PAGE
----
Public anger at the Afghan government built in the traumatic hours after the blast. People with grim, dazed faces strode along the sidewalks, avoiding piles of glass, or sat glumly in modern offices with all their windows gone, watching the news on TV.

“This is an inept government that cannot protect the people and must be dissolved. It is time for an interim government to be formed,” said Mirwais Yasini, a member of parliament.

The Ghani government, weakened by internal tensions, has faced an uphill battle to fend off an aggressive push by Taliban insurgents in recent months, as well as a number of assaults claimed by the Islamic State.

Others expressed disgust for the attackers, especially since they chose Ramadan, a period that Muslims devote to prayer and fasting.

“How can the people who did this call themselves Muslims?” demanded Ahmed Mohibzada, 24, an office worker who had walked to the Wazir Akbar Khan Hospital to donate blood after hearing of the massive number of injured survivors.

He was lying on a gurney in the hospital porch with his sleeve rolled up. “I just felt I had to do something,” he said.

Washington Post, James Mackenzie, Mirwais Harooni

A drug addict who bludgeoned his mother and a young relative to death as they attempted to escape his ice-fuelled rage has been jailed for at least 30 years.

Dressed in prison greens, Lance Rhodes, 36, did not appear to react as he was handed a maximum of 40 years in jail in the NSW Supreme Court on Friday.

He continued to stab her as she lay helpless on the ground. Rhodes then picked up a 28-kilogram concrete statue and repeatedly hit her on the head with it, smashing her skull.

Rhodes returned to the home, grabbed a young child relative by the neck of his shirt and stabbed him in the chest before bashing his head against a wall.

Justice Stephen Campbell said Rhodes was in the grip of an “ice-induced psychosis” when the “terrible events” of September 8, 2015 unfolded.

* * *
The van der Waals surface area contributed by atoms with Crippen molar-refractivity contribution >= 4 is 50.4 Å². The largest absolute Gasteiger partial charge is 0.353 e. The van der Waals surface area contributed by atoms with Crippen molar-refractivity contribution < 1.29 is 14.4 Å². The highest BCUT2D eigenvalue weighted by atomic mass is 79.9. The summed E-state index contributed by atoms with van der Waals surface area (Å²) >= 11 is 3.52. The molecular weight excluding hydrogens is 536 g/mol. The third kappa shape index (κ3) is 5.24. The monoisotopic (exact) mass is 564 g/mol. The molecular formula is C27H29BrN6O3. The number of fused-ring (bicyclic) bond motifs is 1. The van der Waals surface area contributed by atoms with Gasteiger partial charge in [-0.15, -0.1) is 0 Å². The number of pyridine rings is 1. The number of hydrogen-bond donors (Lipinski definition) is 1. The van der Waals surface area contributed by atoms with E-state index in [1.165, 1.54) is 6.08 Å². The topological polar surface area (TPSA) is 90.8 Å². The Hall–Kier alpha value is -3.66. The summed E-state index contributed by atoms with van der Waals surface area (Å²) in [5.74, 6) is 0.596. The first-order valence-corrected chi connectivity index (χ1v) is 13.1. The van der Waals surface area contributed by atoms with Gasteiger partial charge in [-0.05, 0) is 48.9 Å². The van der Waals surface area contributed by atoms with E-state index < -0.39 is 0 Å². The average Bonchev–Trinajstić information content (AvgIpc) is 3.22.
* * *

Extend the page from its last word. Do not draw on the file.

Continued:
After consuming a cocktail of substances, Rhodes stabbed his mother Linda Adams, 63, in the back as she tried to run away from him after he grabbed a large knife from the kitchen of the Lalor Park home they shared.

The boy managed to escape, but Rhodes caught up with him outside and bludgeoned him to death with a stone.

“Die, just fucking die, I don’t care,” Rhodes was heard to say.

Covered in blood, Rhodes attempted to attack another woman, Annabelle Saludo , by getting into her car. He hit the windows, yelled “F—ing open up” and then ran after the car and tried to lift it as the woman attempted to escape.

When Senior Constable Steve Lewis arrived, Rhodes picked up a water meter cover and walked towards him, saying, “Let’s go”.

Ms Adams’ body was found only two metres from the front door of her neighbour’s home. The boy’s body was found near a tree in the yard of the home he had fled.

Justice Campbell said “doubtless this offending would never have occurred” but for Rhodes’ self-induced intoxication

.The child, who can not be named for legal reasons, who was killed.

The court heard that shortly before the killings, Rhodes had returned to his home and said, “We’re going to have some fun tonight”.

“They are in the house … they are in the house … don’t worry I’ll get rid of them,” he was later heard saying.

While Justice Campbell accepted that the attack commenced “impulsively”, he said Rhodes had persisted with it and it was “accompanied by determination”.

The court heard Rhodes had a troubled childhood and started using cannabis when he was a teenager before moving onto heroin, speed and ice.

Before the double murder, he had been consuming ice for nine months.

Rhodes told police he could not remember killing his mother and the child and repeatedly said he was unwell.

“I know I clicked it. I’m insane. I need real professional help,” Rhodes told police in an interview. “I was in a different world.

“Everything was spacey. It was like being in a dark cloud.”

A drug addict who bludgeoned his mother and a young relative to death as they attempted to escape his ice-fuelled rage has been jailed for at least 30 years.

Dressed in prison greens, Lance Rhodes, 36, did not appear to react as he was handed a maximum of 40 years in jail in the NSW Supreme Court on Friday.

In a lengthy on-air monologue, TODAY host Karl Stefanovic attacked the Daily Mail for its coverage of women on the program.

Justice Stephen Campbell said Rhodes was in the grip of an “ice-induced psychosis” when the “terrible events” of September 8, 2015 unfolded.

After consuming a cocktail of substances, Rhodes stabbed his mother Linda Adams, 63, in the back as she tried to run away from him after he grabbed a large knife from the kitchen of the Lalor Park home they shared.

He continued to stab her as she lay helpless on the ground. Rhodes then picked up a 28-kilogram concrete statue and repeatedly hit her on the head with it, smashing her skull.

Rhodes returned to the home, grabbed a young child relative by the neck of his shirt and stabbed him in the chest before bashing his head against a wall.